They are out in the streets in Tel Aviv and other Israeli cities to protest the high cost of housing, food, education and health care.
In Italy, workers shut down transportation and business with a general strike to protest a series of austerity measures and, in Greece, a European Union bailout plan demanding tax hikes and service cuts met widespread protests before being passed by the Greek Parliament. But in the United States, aside from some relatively small protests in the Midwest, economically distressed Americans just sit and stew while the people they sent to Washington do nothing but bicker and promise to slash spending.
That, more than gridlock in Washington, is what ails this nation. We have lost the ability to organize ourselves, have been lulled into complicity with the corporate class by our acquiescence to consumer culture and a decades-long, full-court corporate public relations blitz.
There really is no other way to explain the apathy with which the American public has responded to the nations economy woes. Yes, the polls show that the public is angry and that they think the president and Congress are doing a terrible job of handling the economy.
All of this is happening at a time of record corporate profits. Federal statistics indicate that corporate profits accounted for 14% of the total national income in 2010, the highest proportion ever recorded, wrote Floyd Norris in the New York Times. The previous peak, of 13.6%, was set in 1942 when the need for war materials filled the order books of companies at the same time as the government imposed wage and price controls, holding down the costs companies had to pay. In the first quarter of 2011, the latest figures available, the new estimates indicate corporate profits accounted for 14.2% of national income, well above the 13.1% that had previously been estimated.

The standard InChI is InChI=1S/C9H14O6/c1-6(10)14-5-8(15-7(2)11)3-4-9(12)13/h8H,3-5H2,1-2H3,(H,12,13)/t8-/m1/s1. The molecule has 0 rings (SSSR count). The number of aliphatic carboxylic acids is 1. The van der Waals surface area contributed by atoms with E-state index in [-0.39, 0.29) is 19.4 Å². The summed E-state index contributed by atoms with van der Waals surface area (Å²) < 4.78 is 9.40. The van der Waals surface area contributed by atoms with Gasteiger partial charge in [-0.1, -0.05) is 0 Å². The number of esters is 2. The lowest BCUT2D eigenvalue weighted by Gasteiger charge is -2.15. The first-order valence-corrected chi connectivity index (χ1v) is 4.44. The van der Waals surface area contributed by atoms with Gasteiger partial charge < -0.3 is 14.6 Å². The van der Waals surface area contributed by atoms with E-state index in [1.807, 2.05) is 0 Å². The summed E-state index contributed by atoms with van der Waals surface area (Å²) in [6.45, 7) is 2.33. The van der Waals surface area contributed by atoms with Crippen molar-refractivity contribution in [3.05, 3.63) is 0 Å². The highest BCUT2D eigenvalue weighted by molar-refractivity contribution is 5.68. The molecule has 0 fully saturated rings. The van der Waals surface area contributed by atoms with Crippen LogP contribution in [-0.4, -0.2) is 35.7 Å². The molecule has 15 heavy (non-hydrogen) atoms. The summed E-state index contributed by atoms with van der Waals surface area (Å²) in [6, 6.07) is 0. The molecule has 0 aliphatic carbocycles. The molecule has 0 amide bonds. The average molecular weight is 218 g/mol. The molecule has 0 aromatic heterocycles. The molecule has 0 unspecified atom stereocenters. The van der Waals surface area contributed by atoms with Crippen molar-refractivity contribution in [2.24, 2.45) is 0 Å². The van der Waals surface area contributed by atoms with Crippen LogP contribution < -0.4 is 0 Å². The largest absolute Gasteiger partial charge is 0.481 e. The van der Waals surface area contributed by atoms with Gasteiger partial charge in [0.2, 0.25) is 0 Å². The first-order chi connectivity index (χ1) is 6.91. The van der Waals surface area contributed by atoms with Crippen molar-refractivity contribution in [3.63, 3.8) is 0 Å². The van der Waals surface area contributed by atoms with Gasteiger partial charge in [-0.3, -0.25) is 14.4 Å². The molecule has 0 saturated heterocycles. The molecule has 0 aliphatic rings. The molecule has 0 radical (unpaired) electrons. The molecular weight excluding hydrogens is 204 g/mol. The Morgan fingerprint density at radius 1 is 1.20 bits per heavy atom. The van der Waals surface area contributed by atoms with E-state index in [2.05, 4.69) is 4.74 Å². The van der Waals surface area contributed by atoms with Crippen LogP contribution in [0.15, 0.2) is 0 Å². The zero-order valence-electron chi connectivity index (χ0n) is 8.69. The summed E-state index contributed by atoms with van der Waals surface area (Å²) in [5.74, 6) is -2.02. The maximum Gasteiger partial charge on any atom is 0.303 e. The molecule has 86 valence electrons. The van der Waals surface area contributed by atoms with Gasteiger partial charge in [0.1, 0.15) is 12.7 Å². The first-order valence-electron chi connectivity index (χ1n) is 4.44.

The disparity between the average American (not to mention those who have spent most of their lives at the bottom of the economic barrel) and corporations should have Americans doing more than writing the occasional letter to the editor. We should be in the streets. Protest, after all, is part of our national DNA or it was.
Protests, in particular, the general strike, have created the kind of moral momentum needed to force a shift in the national narrative and a change in public policy. Workers in the pre-union era, African-Americans during the early civil rights years, the gay-rights and womens rights movements all took to the streets, demanded change.
Martin Luther King Jr., in a June 1963 speech, told a crowd in Detroit that civil rights legislation then pending wasnt going to get through if we dont put some work in it and some determined pressure.
And this is why Ive said that in order to get this bill through, weve got to arouse the conscience of the nation, and we ought to march to Washington more than 100,000 in order to say, he said. in order to say that we are determined, and in order to engage in a nonviolent protest to keep this issue before the conscience of the nation. Thats where we stand now as our economy continues to sputter and disintegrate and the rich find ways to benefit from the pain of Americans. We cant count on Washington politicians who have been bought and paid for by the people who are profiting from our malaise.
We have to take back our economy, reconstruct it and make it work for the majority of Americans once again.
Hank Kalet is regional editor for Patch.com in New Jersey. You can email him at firstname.lastname@example.org.
From The Progressive Populist, October 1, 2011
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